Post Author: Emily Mitchell
This past summer, I explored Rome for an afternoon during a layover, and I prioritized visiting the San Luigi dei Francesi church where three paintings by Caravaggio hang. I became fascinated by one of Caravaggio’s paintings there in particular: “The Calling of Saint Matthew.” It depicts Matthew 9:9, which says, “As Jesus was walking along, he saw a man called Matthew sitting at the tax booth; and he said to him, ‘Follow me.'”
For the last decade, I’ve frequently drawn upon the tradition of Lectio Divina but less so upon Visuo Divina, the practice of prayerfully considering an image or visual representation in order to experience the divine. I am therefore grateful that God shook me out of the haziness of my playing tourist on a humid August day. In the midst of my fatigue and my feelings of being overwhelmed (so little time in Rome; so much to see!), the Holy Spirit invited me to stop and consider the truth of this painting by Caravaggio.
On the right side of the painting, Jesus gestures towards Matthew. Bathed in light, Matthew points to himself, expressing surprise. I, too, was surprised. Caravaggio decided to place Jesus largely in shadows. One can clearly tell which man is Jesus because of a faint but luminous halo around his head, but, really, it’s so dark around Christ that all one can see are his cheek, ear, neck, wrist, and right hand; everything else is obscured. I found this strangely encouraging. For me, ministry has been less than satisfying of late. Too often I feel like a functionary chained to my desk instead of a pastor. Sometimes it feels like the call of Jesus has been obscured by my busyness and attention to the urgent tasks at hand. Things have been a bit dusky and gloomy: the money changers’ table is drenched with light and the person of God is…not so much. Caravaggio’s painting reminded me that Jesus may be on the margins of our lives, dimly visible, but he is still present. He is still gesturing towards us, choosing us, regarding us as worthy to join him.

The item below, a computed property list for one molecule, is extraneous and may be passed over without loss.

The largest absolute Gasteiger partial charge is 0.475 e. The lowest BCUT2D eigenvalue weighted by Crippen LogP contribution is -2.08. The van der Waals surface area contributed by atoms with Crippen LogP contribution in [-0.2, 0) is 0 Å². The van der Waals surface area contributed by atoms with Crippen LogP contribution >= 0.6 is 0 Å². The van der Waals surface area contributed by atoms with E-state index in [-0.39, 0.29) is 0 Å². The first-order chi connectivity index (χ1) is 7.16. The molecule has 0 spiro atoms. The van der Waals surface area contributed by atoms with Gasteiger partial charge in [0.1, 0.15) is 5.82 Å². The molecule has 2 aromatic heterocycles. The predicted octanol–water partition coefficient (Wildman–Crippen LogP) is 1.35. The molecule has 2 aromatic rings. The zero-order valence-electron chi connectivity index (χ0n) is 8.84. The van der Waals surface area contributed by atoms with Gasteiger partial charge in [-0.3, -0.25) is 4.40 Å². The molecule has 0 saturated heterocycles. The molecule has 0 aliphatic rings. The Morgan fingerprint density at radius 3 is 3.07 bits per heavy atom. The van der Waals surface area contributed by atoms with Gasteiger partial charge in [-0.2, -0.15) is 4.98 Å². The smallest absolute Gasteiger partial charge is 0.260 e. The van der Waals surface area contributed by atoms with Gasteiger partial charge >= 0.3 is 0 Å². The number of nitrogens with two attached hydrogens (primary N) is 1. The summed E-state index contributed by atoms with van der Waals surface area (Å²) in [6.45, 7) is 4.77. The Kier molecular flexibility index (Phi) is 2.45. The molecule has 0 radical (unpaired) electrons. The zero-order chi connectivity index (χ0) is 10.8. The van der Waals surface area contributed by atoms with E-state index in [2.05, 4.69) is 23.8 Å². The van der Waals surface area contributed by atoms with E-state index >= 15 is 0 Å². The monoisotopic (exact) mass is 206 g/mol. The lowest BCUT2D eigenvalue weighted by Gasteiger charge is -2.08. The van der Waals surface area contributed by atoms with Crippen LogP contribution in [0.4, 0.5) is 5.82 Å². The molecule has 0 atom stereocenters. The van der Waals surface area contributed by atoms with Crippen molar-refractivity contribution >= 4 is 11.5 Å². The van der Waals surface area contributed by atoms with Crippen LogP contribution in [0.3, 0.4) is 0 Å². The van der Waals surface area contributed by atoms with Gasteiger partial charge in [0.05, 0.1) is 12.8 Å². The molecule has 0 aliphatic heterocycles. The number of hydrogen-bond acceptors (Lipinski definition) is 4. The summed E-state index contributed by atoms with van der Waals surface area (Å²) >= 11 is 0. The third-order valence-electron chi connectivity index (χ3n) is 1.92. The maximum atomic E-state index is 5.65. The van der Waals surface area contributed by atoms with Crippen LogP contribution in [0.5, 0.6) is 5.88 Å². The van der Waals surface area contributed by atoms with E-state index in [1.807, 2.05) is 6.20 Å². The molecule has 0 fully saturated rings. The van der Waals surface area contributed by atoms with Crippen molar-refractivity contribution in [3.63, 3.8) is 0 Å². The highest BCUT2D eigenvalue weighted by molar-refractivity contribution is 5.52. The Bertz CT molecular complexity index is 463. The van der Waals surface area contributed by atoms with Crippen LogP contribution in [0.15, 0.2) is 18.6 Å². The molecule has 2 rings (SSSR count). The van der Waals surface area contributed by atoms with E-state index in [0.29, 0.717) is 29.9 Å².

In the painting, Jesus and his companion are dressed in first-century clothing. Unlike Jesus, Matthew is wearing the attire of the 16th century, which is contemporary to the time of Caravaggio. I learned from the literature at the church that this was Caravaggio’s way of being evangelistic, making known that Jesus continues to call people today and the viewer of the painting, like Matthew, must respond in the present age.
Pope Francis shared that when he was younger and living in Rome, he would visit the church often to contemplate the painting. He resonated with Matthew, saying, “This is me, a sinner on whom the Lord has turned his gaze.” I pray that we, too, would find ourselves in the story of Christ calling Matthew, the sinful tax collector. Though we may be initially incredulous of his beckoning towards us sinners, God is indeed beckoning and turning the Lord’s healing gaze in our direction. I pray that we would not respond with inactivity or disobedience but rather with faith. God has called each of us. Let us open our eyes and peer into the shadows of our busy lives. Jesus waits there, calling us to follow.
Emily began as Associate Pastor of First Presbyterian Church in Maumee, Ohio, in 2015. She previously served as a pastoral resident at Bellevue Presbyterian in Washington State. She holds degrees from Princeton Theological Seminary and Whitman College.
Emily grew up in Seattle; therefore, she recycles, makes her own granola and enjoys spending time outdoors. She averages reading over 25 books a year.
Image by: Wikimedia Commons
Used with permission